Multiagent UAV Routing: A Game Theory Analysis with Tight Price of Anarchy Bounds

Omkar Thakoor, Jugal Garg, Rakesh Nagi

Research output: Contribution to journalArticlepeer-review


We study the multiagent unmanned aerial vehicle (UAV) routing problem where a set of UAVs needs to collect information via surveillance of an area of operation. Each UAV is autonomous and does not rely on a reliable communication medium to coordinate with other UAVs. We formulate the problem as a game where UAVs are players and their strategies are the different routes they can take. Our model also incorporates the useful concept of information fusion. This results in a new variant of weighted congestion-type games. We show that the price of anarchy (PoA) of the game is at most 2, irrespective of the number of UAVs and their sensor capabilities. This also validates the empirical results of earlier works. Furthermore, we identify classes of games for the existence of a pure Nash equilibrium. To the best of our knowledge, these are the first such theoretical results in the related literature. Finally, we conduct experimental studies using randomly generated instances with several multiagent UAV routing policies. Our insights are that PoA increases with the congestion level when the same number of UAVs search a smaller area or more UAVs search the same area, and on an average, our proposed policies are less than 10% worse than the centralized optimal for the problem scenarios attempted. Note to Practitioners - UAVs are becoming increasingly popular for information collection tasks in defense and civilian applications alike. When the collection area is large, it is not unusual that a fleet of UAVs is deployed. Routing of a fleet can be performed in a centralized or decentralized manner. Decentralized routing might be the only possibility when centralized situational awareness is not possible due to bandwidth limitations and centralized optimal routes for each UAV in the fleet are too complex to compute. Autonomous solutions have several other advantages, let alone simplicity. For managers of UAV systems, our work provides the first theoretical characterization of how bad could decentralized routing be. Under various scenarios of information fusion, specifically weak and strong, and the attribution of information collected to each UAV of a team, we prove that the fleet will collect at least 50% of the best-centralized solution. Empirically, we show that, in fact, the performance of the fleet is much better and generally not worse than 10% of the best-centralized solution. Hopefully, our routing strategies provide valuable guidance to the practicing engineer or manager of a UAV fleet.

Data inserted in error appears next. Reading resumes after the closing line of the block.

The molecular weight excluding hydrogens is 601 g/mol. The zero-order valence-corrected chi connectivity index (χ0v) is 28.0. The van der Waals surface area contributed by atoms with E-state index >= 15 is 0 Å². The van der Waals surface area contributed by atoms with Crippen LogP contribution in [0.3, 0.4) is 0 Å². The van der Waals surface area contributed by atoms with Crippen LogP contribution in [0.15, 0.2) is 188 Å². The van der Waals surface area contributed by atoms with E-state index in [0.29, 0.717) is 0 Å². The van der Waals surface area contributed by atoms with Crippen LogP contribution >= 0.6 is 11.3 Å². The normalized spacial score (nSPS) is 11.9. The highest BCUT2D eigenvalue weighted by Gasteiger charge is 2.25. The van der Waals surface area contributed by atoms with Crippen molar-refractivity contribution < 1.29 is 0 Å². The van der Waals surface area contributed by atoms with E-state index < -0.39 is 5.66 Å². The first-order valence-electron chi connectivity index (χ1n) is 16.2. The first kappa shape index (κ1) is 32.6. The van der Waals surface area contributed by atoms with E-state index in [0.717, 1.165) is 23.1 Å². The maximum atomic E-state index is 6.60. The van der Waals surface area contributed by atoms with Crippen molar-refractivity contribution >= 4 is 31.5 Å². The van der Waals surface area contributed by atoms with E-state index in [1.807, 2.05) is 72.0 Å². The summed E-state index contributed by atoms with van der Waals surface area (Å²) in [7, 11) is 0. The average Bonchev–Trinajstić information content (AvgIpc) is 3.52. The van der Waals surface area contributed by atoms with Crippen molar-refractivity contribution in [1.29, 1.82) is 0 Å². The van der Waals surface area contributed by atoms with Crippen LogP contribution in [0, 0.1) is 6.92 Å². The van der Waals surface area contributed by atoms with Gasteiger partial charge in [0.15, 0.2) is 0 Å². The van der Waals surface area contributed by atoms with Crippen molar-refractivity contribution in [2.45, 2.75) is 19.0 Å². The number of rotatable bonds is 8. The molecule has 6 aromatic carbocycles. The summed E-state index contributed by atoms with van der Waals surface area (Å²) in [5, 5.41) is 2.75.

Original languageEnglish (US)
Article number8671711
Pages (from-to)100-116
Number of pages17
JournalIEEE Transactions on Automation Science and Engineering
Issue number1
StatePublished - Jan 2020


  • Game theory
  • multiagent systems
  • price of anarchy (PoA)
  • surveillance and reconnaissance
  • unmanned aerial vehicles (UAVs)

ASJC Scopus subject areas

  • Control and Systems Engineering
  • Electrical and Electronic Engineering


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